I have been hearing a lot of people talking about some new doctrine where we are not to have a “sin consciousness”. I am not sure exactly what they are talking about, but when I question them, they seem to be saying that we are saved by grace, (which is true), that we are made righteous by the death of Christ, (which is true), and that we can do anything we want to without guilt because we are righteous. (This part I can not find in the Bible.)

I will be writing on this on Mondays for the next few weeks. I feel that it is doing great harm to the body of Christ and I feel compelled to speak against this. Today, I want to look at 1st Tim. chapter 1.

18 I’m passing this work on to you, my son Timothy. The prophetic word that was directed to you prepared us for this. All those prayers are coming together now so you will do this well, fearless in your struggle,
19 keeping a firm grip on your faith and on yourself. After all, this is a fight we’re in.
There are some, you know, who by relaxing their grip and thinking anything goes have made a thorough mess of their faith.
20 Hymenaeus and Alexander are two of them. I let them wander off to Satan to be taught a lesson or two about not blaspheming.
    The message Bible

19 Cling to your faith in Christ, and keep your conscience clear. For some people have deliberately violated their consciences; as a result, their faith has been shipwrecked.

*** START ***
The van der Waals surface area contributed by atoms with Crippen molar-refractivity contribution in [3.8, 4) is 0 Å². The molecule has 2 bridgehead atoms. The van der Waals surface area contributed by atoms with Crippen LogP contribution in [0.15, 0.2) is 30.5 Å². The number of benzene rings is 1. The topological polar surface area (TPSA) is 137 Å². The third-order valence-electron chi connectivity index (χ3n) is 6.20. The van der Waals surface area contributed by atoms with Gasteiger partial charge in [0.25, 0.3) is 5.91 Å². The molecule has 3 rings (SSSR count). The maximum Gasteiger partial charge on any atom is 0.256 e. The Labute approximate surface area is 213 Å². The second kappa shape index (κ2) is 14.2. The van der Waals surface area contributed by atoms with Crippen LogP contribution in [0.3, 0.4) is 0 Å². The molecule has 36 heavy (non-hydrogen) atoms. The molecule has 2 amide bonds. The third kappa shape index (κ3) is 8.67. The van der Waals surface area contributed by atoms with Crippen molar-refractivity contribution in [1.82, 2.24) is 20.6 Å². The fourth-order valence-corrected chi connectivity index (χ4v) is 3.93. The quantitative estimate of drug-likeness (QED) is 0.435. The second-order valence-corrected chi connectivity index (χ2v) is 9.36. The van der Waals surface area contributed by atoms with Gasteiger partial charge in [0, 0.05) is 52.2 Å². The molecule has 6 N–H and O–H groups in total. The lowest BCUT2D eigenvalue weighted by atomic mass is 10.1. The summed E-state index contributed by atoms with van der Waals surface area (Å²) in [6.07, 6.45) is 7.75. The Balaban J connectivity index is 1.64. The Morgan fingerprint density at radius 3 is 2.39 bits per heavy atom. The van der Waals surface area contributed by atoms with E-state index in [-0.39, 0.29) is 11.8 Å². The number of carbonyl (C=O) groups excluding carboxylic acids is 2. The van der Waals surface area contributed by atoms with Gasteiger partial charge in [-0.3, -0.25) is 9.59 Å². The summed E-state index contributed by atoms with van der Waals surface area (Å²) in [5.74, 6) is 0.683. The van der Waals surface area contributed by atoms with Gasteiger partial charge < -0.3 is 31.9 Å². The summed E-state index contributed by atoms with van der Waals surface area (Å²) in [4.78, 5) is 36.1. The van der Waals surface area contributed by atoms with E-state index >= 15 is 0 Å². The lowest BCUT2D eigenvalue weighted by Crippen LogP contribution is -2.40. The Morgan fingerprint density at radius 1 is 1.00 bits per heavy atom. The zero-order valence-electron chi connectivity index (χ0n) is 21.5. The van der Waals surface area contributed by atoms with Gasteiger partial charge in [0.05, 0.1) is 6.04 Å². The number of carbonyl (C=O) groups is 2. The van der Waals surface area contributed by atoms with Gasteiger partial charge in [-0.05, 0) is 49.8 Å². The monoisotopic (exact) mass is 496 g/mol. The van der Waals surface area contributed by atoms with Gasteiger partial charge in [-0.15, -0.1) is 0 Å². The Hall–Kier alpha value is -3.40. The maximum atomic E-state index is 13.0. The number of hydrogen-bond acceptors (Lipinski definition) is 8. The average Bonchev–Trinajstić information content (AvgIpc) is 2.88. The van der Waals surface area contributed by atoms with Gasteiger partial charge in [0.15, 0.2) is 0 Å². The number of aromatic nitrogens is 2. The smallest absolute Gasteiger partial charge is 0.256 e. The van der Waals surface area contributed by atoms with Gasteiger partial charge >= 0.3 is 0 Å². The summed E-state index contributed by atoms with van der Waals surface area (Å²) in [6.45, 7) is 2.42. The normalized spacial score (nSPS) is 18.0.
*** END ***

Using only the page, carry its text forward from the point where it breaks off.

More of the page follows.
20 Hymenaeus and Alexander are two examples. I threw them out and handed them over to Satan so they might learn not to blaspheme God.  NLT

This seems to describe the group I am talking about. When they say we are not to have a “sin consciousness”, I fear that they are rejecting the very umpire that God has granted to us to keep us from doing the things that are not pleasing in his sight.

1st John 3: 20 For if our heart condemn us, God is greater than our heart, and knoweth all things.
21 Beloved, if our heart condemn us not, then have we confidence toward God.
22 And whatsoever we ask, we receive of him, because we keep his commandments, and do those things that are pleasing in his sight.

In first Timothy, We are told not to violate our conscience. This does not mean we “change our mind” so that we no longer feel any guilt when we do something that is listed as sin, it means that we no longer do those things. That way, not only are we free from the guilt of sin, but also the consequences of sin – in this life, if not the next. Whatever Paul was talking about in 1st Timothy, Hymenaeus and Alexander did something worthy of discipline in Paul’s eyes and God’s eyes. Let us not balspheme by deliberately violating our conscience.

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